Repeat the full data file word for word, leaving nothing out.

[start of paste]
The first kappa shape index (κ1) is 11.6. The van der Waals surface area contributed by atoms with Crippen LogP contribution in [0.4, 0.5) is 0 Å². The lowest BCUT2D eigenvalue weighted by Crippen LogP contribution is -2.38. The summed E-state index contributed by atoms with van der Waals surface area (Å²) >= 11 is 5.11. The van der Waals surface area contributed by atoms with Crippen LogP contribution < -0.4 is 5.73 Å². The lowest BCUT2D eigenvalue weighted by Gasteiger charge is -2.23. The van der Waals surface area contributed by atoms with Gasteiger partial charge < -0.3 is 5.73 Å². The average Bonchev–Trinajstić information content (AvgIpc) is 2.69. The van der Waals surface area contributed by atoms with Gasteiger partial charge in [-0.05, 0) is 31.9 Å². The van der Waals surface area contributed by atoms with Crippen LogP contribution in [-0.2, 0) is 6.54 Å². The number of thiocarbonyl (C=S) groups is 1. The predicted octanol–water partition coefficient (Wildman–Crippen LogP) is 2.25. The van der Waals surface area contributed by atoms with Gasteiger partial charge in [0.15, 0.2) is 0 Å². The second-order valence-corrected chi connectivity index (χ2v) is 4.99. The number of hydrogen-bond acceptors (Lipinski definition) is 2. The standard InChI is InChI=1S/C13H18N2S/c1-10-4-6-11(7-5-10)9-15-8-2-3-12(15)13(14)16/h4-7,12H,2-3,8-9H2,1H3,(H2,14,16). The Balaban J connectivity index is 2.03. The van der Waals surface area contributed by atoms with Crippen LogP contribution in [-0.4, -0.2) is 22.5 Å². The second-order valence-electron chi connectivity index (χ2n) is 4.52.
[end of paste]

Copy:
The first kappa shape index (κ1) is 11.6. The van der Waals surface area contributed by atoms with Crippen LogP contribution in [0.4, 0.5) is 0 Å². The lowest BCUT2D eigenvalue weighted by Crippen LogP contribution is -2.38. The summed E-state index contributed by atoms with van der Waals surface area (Å²) >= 11 is 5.11. The van der Waals surface area contributed by atoms with Crippen LogP contribution < -0.4 is 5.73 Å². The lowest BCUT2D eigenvalue weighted by Gasteiger charge is -2.23. The van der Waals surface area contributed by atoms with Gasteiger partial charge < -0.3 is 5.73 Å². The average Bonchev–Trinajstić information content (AvgIpc) is 2.69. The van der Waals surface area contributed by atoms with Gasteiger partial charge in [-0.05, 0) is 31.9 Å². The van der Waals surface area contributed by atoms with Crippen LogP contribution in [-0.2, 0) is 6.54 Å². The number of thiocarbonyl (C=S) groups is 1. The predicted octanol–water partition coefficient (Wildman–Crippen LogP) is 2.25. The van der Waals surface area contributed by atoms with Gasteiger partial charge in [0.15, 0.2) is 0 Å². The second-order valence-corrected chi connectivity index (χ2v) is 4.99. The number of hydrogen-bond acceptors (Lipinski definition) is 2. The standard InChI is InChI=1S/C13H18N2S/c1-10-4-6-11(7-5-10)9-15-8-2-3-12(15)13(14)16/h4-7,12H,2-3,8-9H2,1H3,(H2,14,16). The Balaban J connectivity index is 2.03. The van der Waals surface area contributed by atoms with Crippen LogP contribution in [-0.4, -0.2) is 22.5 Å². The second-order valence-electron chi connectivity index (χ2n) is 4.52.